How To Make A Long Game Last Longer

By: Victor Epand

One of the criticisms aimed at a number of computer games and video games today is that the overall length of the game seems to have been increased, without necessarily including any more game content itself. Computer games used to be fairly short affairs, with no more than a few hours needing to be spent before completing the game entirely. Today, however, many computer or video games seem almost to have no ending at all, and can take many hundreds, or even thousands of hours to play.

There are a few features which have been introduced which enable these games to become so intense and last so long - some of which are positive and encouraged, but there are some which are being criticized increasingly.

The first method which seems to be used a great deal is to introduce extensions. This means that players can buy the original game, and play it through, but later on the publisher will produce an extension to the game, which can be bought separately. This means that players who buy the extension will be able to take the game further, possibly being able to explore more land area or geography that wasn't available before, take part in new challenges or be able to create and play with alternate characters or races. This extends the game in such a way that it feels almost like a new game.

The advantages for players is that they can explore new challenges and opportunities that feel new and fresh, within a game context that is both familiar and one in which they feel strong and competent. Having spent so long developing a character, it becomes enjoyable to immerse that character in a new environment and test him further.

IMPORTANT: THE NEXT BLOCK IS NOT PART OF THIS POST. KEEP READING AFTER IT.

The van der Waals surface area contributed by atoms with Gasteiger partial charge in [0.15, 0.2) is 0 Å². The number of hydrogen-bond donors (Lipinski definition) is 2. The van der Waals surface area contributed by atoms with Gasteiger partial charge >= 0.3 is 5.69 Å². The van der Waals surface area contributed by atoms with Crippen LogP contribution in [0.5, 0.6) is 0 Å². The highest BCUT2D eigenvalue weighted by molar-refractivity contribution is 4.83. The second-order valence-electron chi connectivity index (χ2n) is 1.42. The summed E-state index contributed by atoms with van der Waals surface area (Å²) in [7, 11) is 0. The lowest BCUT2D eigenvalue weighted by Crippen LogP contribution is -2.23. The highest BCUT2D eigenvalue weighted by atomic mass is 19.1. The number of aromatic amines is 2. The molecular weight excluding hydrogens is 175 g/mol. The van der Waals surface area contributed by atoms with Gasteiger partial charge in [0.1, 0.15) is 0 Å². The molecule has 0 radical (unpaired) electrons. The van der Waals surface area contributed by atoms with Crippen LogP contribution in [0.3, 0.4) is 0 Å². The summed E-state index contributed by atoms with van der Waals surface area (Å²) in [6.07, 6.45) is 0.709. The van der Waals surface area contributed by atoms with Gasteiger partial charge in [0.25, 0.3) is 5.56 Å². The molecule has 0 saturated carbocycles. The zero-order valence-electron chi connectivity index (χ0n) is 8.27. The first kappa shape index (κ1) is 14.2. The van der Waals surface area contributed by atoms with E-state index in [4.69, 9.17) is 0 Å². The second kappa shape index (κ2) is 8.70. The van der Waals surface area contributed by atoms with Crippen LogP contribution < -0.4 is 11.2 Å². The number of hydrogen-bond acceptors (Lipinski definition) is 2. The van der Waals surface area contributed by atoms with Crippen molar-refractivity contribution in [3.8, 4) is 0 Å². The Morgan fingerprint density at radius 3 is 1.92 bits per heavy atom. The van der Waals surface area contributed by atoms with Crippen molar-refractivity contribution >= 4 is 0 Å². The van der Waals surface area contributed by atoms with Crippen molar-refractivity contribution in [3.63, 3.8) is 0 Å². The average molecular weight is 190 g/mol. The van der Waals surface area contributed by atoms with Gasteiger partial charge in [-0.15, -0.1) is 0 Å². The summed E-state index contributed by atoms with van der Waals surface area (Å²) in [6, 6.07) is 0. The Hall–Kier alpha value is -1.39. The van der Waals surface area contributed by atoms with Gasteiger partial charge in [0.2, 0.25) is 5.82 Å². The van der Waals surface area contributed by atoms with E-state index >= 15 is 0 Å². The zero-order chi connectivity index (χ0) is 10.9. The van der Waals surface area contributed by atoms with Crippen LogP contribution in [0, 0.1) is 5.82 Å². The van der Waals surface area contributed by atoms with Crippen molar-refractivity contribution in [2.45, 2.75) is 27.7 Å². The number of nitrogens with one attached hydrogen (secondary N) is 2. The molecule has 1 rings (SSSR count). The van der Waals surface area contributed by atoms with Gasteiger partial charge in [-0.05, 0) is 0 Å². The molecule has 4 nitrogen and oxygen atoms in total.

However, very often the extensions are as expensive as the original game, and with up to half a dozen extensions in some cases, this can become a very expensive game to buy, especially for someone who is just entering the game for the first time. Of course, for the publishers it means an almost guaranteed income.

Many of the major games companies have several million subscribers or players, and with even just half of them buying any extension produced, publishers have an audience ready and almost desperate to spend more money on the game.

Another way by which games publishers seem to be increasing the overall length of a game is by creating a vast landscape to play in, but spacing events, quests and challenges very far apart. This means that players have to walk their character through miles of landscape to reach the next part of the actual game. In some cases, the challenge itself is to go and speak with a character who is miles away. In some cases it can take half an hour to walk from one location to another, during which all you are doing is trotting along country roads, across rolling landscapes, through valleys and mountain ranges - all very pretty and interesting, but not actually terrible challenging.

For higher level characters, mounts and rides are usually available, so that you can ride a horse between locations. But many players are starting to find that more of their time is spent reaching the game quests than carrying them out! Many argue that this is a deliberate ploy so that game companies can advertise 'hundreds of hours of game play'.

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